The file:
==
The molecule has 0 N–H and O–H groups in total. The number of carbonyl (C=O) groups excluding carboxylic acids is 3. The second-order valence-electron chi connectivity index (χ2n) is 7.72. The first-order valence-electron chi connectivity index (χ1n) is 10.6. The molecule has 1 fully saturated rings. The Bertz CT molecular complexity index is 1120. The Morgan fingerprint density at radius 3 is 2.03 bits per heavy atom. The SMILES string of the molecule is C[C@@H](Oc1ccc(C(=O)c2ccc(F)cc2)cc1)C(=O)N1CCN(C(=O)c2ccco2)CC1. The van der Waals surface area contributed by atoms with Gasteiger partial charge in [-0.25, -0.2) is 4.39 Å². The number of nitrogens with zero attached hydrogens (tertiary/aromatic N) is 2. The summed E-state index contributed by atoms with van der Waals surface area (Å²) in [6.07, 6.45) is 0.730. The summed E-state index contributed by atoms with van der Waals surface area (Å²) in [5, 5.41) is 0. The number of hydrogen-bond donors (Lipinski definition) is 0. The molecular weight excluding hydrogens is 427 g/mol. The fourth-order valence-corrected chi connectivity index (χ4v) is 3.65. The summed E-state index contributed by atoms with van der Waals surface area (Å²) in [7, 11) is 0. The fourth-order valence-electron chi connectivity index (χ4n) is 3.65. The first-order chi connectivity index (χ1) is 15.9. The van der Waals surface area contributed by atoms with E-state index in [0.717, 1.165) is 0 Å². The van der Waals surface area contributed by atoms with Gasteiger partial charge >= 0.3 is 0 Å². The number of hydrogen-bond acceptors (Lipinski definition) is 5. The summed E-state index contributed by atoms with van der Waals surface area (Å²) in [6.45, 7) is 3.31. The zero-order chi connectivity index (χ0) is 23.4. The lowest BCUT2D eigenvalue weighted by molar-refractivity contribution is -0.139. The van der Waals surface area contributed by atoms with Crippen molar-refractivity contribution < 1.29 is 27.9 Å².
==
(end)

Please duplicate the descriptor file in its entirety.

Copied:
The molecule has 0 N–H and O–H groups in total. The number of carbonyl (C=O) groups excluding carboxylic acids is 3. The second-order valence-electron chi connectivity index (χ2n) is 7.72. The first-order valence-electron chi connectivity index (χ1n) is 10.6. The molecule has 1 fully saturated rings. The Bertz CT molecular complexity index is 1120. The Morgan fingerprint density at radius 3 is 2.03 bits per heavy atom. The SMILES string of the molecule is C[C@@H](Oc1ccc(C(=O)c2ccc(F)cc2)cc1)C(=O)N1CCN(C(=O)c2ccco2)CC1. The van der Waals surface area contributed by atoms with Gasteiger partial charge in [-0.25, -0.2) is 4.39 Å². The number of nitrogens with zero attached hydrogens (tertiary/aromatic N) is 2. The summed E-state index contributed by atoms with van der Waals surface area (Å²) in [6.07, 6.45) is 0.730. The summed E-state index contributed by atoms with van der Waals surface area (Å²) in [5, 5.41) is 0. The number of hydrogen-bond donors (Lipinski definition) is 0. The molecular weight excluding hydrogens is 427 g/mol. The fourth-order valence-corrected chi connectivity index (χ4v) is 3.65. The summed E-state index contributed by atoms with van der Waals surface area (Å²) in [7, 11) is 0. The fourth-order valence-electron chi connectivity index (χ4n) is 3.65. The first-order chi connectivity index (χ1) is 15.9. The van der Waals surface area contributed by atoms with E-state index in [0.717, 1.165) is 0 Å². The van der Waals surface area contributed by atoms with Gasteiger partial charge >= 0.3 is 0 Å². The number of hydrogen-bond acceptors (Lipinski definition) is 5. The summed E-state index contributed by atoms with van der Waals surface area (Å²) in [6.45, 7) is 3.31. The zero-order chi connectivity index (χ0) is 23.4. The lowest BCUT2D eigenvalue weighted by molar-refractivity contribution is -0.139. The van der Waals surface area contributed by atoms with Crippen molar-refractivity contribution < 1.29 is 27.9 Å².